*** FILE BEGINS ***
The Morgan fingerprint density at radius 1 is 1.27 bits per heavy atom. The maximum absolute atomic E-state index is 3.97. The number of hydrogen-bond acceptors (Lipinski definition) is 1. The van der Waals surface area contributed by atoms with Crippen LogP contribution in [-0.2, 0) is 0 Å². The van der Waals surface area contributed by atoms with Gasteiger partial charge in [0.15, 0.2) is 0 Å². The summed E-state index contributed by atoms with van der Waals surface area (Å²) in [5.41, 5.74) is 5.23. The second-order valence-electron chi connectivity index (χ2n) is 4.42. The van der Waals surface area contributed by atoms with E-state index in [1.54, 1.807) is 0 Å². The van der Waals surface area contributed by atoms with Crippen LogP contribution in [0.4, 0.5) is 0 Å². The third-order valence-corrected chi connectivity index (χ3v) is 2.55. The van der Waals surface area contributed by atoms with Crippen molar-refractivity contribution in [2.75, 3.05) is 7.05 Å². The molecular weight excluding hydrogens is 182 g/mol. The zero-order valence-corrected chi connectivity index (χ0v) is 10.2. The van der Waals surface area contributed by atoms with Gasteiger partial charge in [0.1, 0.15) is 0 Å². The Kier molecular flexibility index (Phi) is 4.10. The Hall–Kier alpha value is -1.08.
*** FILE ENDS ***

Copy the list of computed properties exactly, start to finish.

The Morgan fingerprint density at radius 1 is 1.27 bits per heavy atom. The maximum absolute atomic E-state index is 3.97. The number of hydrogen-bond acceptors (Lipinski definition) is 1. The van der Waals surface area contributed by atoms with Crippen LogP contribution in [-0.2, 0) is 0 Å². The van der Waals surface area contributed by atoms with Gasteiger partial charge in [0.15, 0.2) is 0 Å². The summed E-state index contributed by atoms with van der Waals surface area (Å²) in [5.41, 5.74) is 5.23. The second-order valence-electron chi connectivity index (χ2n) is 4.42. The van der Waals surface area contributed by atoms with E-state index in [1.54, 1.807) is 0 Å². The van der Waals surface area contributed by atoms with Crippen LogP contribution in [0.4, 0.5) is 0 Å². The third-order valence-corrected chi connectivity index (χ3v) is 2.55. The van der Waals surface area contributed by atoms with Crippen molar-refractivity contribution in [2.75, 3.05) is 7.05 Å². The molecular weight excluding hydrogens is 182 g/mol. The zero-order valence-corrected chi connectivity index (χ0v) is 10.2. The van der Waals surface area contributed by atoms with Gasteiger partial charge in [0.1, 0.15) is 0 Å². The Kier molecular flexibility index (Phi) is 4.10. The Hall–Kier alpha value is -1.08.